Because of advances in highly active antiretroviral therapy (HAART), the incidence of oral and esophageal candidiasis and other opportunistic infections is currently reduced in HIV+ individuals compared to previous years. Unfortunately the reduced incidence is not correlated with major advances in preventive or treatment methodologies for candidiasis, but rather with the ability to suppress HIV infection and restore adequate anti-fungal immunity by lifelong administration of HAART. The uncertainties that accompany the long-term success of HAART, the inability of some individuals to tolerate or accept the therapy, and the lack of availability of HAART therapy to the majority of the global population point to the need for a basic understanding of the pathogenesis of oral and esophageal candidiasis that can be applied to prevention in those at risk and therapy in infected HIV+ individuals. The recognition of Hwpl as an adhesin and virulence factor and the involvement of mammalian transglutaminases in adhesion have posed important new questions and have opened new avenues of exploration that will benefit our understanding of the pathogenic mechanisms of candidiasis.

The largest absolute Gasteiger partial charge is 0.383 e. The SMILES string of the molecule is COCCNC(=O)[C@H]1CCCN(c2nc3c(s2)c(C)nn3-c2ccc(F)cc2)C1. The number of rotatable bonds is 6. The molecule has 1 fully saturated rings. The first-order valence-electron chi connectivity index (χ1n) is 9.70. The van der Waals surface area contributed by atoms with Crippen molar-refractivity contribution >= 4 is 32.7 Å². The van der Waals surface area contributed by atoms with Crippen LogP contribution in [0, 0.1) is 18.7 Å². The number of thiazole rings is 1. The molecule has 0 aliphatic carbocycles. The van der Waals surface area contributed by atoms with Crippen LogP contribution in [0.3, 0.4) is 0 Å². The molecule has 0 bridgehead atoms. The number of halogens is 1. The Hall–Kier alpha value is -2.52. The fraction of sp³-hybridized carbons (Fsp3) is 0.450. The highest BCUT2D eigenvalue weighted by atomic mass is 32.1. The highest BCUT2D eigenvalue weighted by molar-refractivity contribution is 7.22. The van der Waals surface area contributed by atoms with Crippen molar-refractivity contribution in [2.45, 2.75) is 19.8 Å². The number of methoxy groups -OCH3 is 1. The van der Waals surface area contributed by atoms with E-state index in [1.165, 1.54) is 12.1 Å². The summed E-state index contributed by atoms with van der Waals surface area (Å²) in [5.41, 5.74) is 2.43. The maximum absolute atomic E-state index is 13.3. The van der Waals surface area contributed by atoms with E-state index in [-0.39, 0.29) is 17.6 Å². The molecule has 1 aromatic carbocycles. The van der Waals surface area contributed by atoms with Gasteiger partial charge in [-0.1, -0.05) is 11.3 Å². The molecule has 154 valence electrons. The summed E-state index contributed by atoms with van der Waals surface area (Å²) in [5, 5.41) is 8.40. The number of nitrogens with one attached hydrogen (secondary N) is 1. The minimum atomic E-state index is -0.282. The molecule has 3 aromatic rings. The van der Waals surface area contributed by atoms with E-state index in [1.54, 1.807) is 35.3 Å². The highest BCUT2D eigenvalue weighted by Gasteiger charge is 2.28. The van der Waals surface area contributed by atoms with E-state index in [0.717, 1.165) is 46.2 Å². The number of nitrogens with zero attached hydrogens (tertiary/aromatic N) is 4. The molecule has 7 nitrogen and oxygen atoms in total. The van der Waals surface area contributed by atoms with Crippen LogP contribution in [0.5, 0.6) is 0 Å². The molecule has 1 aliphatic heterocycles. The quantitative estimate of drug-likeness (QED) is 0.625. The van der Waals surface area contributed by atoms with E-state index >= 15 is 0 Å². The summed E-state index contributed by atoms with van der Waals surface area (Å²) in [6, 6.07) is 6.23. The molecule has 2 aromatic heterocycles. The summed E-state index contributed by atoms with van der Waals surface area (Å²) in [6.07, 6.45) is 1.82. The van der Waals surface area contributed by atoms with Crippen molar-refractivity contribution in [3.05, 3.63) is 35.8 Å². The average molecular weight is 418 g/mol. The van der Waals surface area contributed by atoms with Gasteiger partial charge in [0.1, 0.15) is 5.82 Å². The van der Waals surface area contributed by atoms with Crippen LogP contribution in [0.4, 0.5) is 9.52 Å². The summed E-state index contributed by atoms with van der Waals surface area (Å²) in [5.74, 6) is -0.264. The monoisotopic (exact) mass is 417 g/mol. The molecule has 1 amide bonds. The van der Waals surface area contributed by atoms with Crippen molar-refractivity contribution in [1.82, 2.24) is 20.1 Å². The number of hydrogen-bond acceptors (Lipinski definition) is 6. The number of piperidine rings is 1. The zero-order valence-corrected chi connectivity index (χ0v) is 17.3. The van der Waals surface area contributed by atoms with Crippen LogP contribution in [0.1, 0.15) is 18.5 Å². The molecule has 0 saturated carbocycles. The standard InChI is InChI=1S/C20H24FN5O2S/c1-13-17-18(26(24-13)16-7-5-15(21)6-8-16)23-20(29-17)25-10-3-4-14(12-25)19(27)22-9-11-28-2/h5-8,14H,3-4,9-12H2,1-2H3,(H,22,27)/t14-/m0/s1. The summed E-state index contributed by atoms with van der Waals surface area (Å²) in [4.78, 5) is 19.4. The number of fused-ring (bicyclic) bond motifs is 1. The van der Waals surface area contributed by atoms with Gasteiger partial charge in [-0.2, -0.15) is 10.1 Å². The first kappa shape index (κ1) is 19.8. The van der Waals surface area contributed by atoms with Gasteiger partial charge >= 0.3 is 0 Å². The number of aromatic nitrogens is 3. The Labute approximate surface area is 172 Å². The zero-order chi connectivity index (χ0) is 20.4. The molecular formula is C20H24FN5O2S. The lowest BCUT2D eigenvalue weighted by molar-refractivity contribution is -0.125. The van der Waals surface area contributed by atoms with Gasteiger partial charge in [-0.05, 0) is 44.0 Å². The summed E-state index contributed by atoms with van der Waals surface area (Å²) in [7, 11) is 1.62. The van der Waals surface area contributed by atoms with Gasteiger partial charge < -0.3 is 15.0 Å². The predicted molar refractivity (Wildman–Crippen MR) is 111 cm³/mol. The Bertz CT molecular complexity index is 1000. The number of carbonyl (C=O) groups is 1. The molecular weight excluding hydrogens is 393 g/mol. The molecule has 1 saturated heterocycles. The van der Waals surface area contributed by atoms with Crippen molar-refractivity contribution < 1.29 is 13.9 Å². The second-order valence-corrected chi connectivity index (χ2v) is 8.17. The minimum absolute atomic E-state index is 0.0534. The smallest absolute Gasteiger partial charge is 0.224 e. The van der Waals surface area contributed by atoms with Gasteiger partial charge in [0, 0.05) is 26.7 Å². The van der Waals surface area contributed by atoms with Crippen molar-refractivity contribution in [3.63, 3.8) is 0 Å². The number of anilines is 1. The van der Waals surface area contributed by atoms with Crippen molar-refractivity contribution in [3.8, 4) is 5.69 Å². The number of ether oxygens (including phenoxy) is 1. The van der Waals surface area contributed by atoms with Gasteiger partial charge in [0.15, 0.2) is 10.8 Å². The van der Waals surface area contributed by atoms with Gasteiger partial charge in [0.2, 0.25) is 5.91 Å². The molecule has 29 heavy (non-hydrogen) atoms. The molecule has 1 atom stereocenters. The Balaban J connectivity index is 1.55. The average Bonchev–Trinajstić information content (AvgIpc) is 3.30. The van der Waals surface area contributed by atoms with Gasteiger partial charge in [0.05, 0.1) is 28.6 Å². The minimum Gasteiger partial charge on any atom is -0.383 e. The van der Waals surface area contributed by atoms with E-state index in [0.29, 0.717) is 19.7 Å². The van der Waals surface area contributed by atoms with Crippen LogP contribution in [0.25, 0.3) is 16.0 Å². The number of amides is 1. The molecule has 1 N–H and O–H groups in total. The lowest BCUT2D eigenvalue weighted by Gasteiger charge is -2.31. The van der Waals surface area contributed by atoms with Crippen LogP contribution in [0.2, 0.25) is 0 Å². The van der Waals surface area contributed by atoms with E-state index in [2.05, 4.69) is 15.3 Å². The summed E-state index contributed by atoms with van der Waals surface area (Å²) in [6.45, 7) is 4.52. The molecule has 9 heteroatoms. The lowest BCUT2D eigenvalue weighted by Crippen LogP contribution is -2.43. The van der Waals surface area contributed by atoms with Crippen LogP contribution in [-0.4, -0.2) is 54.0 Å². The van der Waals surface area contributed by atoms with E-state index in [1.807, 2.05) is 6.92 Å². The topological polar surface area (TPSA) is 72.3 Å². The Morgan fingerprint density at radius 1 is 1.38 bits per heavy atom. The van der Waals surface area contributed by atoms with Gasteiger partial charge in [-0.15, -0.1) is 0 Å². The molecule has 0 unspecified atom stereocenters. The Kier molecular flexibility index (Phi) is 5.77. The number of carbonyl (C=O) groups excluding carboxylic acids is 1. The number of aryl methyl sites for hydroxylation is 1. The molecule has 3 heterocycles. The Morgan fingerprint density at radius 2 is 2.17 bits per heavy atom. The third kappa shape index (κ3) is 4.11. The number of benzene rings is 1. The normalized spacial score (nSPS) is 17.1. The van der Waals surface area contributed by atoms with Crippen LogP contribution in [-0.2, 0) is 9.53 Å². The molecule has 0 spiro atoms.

New aims are proposed that explore mammalian parameters that lead to stabilized adhesion. These include characterizing adherent buccal epithelial cells (BECs) and identifying BEC proteins that become cross-linked to rHwpl. With the availability of new technologies including bioinformatics, cell biology and microarray analyses that build upon molecular genetic and biochemical tools recently acquired, we currently have unprecedented opportunities to decipher the complexities of candidiasis and develop non-toxic therapeutic interventions.
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